Liposuction: Cost, Side Effects, Risks, Recovery, Before & After Photos
Liposuction, or simply lipo, is a type of fat-removal procedure used in plastic surgery. It uses a suction technique to remove fat from specific areas of the body, such as the abdomen, hips, thighs, buttocks, arms, under the chin, nick or face. Liposuction can also be performed in conjunction with other plastic surgeries, including a facelift, breast reduction, treatment of gynecomastia and tummy tuck. The procedure may be performed under general, regional, or local anesthesia. It involves using a cannula and negative pressure to suck out fat.
What should you know before and after taking the procedure?
The average cost of liposuction is $3,548, according to 2019 statistics from the American Society of Plastic Surgeons. This average cost is only part of the total price – it does not include anesthesia, operating room facilities or other related expenses.
2. The procedure does not remove cellulite, dimples, or stretch marks.
The aim is esthetic. It suits those who wish to change and enhance the contour of their body.
3. You need to be in good health.
Liposuction is a surgical procedure, and with it comes risks. So you need to be in good health before you get it. That means you must be at least within 30% of your ideal weight, have firm, elastic skin and not smoke.
4. Drug check.
If you use aspirin and anti-inflammatory drugs regularly, you should stop taking them at least 2 weeks before surgery.
5. If you take contraceptive pills.
Women may be asked to stop taking the contraceptive pill.
6. If you have anemia.
Patients with anemia may be asked to take iron supplements.
7. Talk to your insurance company.
Because liposuction is a cosmetic procedure, most health plans don’t cover it. Talk to your insurance company and your surgeon about the costs and payment options, as well as who pays if you have any complications.
© Jon Ver Halen, MD, Colleyville, TX
© Michael Dobryansky, MD, FACS, Garden City, NY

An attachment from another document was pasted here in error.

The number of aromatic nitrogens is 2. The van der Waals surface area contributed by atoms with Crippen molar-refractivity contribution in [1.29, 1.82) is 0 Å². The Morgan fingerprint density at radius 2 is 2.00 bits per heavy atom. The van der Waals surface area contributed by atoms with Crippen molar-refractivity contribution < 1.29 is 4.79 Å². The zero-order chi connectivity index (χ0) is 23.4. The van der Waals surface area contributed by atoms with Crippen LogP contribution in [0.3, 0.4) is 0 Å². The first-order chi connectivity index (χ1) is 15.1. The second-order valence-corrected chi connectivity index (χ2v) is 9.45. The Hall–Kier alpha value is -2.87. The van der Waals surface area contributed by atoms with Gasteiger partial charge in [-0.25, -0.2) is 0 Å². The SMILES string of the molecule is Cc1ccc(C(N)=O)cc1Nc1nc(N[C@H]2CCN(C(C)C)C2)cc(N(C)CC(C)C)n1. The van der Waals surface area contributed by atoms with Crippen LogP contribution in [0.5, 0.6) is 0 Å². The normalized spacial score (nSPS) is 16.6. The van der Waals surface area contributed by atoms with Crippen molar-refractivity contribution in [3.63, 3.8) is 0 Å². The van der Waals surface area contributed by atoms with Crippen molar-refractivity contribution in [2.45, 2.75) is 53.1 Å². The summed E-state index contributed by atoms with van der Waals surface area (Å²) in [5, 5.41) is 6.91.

© Larry Weinstein, MD, Chester, NJ
© Richard Greco, MD, Savannah, GA
© Thomas McNemar, MD, Tracy, CA
Those who have a general anesthetic usually spend the night in hospital. Those who had a local anesthetic may be able to leave hospital on the same day.
2. Support bandages.
Either an elasticated support corset or bandages will be fitted for the targeted area.
Antibiotics may be given immediately after the operation.
Analgesics can help relieve pain and inflammation.
5. Common side effects associated with surgery.
- Complications from anesthesia
- Shock (usually from not getting enough fluid during surgery)
- Fluid accumulation (pockets of fluid forming under the skin)
- Infections (strep, staph)
- Fat embolism (when tiny pieces of fat break away and block blood flow)
- Burns from instruments
- Uneven fat removal
- Reactions to lidocaine
- Change in skin sensation; numbness
- Damage to nerves, blood vessels, muscles, lungs, and abdominal organs
The surgeon will remove the stitches in a follow-up appointment.
7. Swelling typically subsides within a few weeks.
After liposuction, swelling typically subsides within a few weeks. By this time, the treated area should look less bulky. Within several months, expect the treated area to have a leaner appearance.
8. Liposuction results are generally long lasting as long as you maintain your weight.
It’s natural for skin to lose some firmness with aging, but liposuction results are generally long lasting as long as you maintain your weight. If you gain weight after liposuction, your fat distribution may change. For example, you may accumulate fat around your abdomen regardless of what areas were originally treated.
9. Follow a diet to keep your new shape after surgery.
To keep your new shape after surgery, follow a diet that includes lots of lean protein, fruits and vegetables, whole grains, and low-fat dairy. And exercise regularly.
Source: webmd.com, mayoclinic.org, medicalnewstoday.com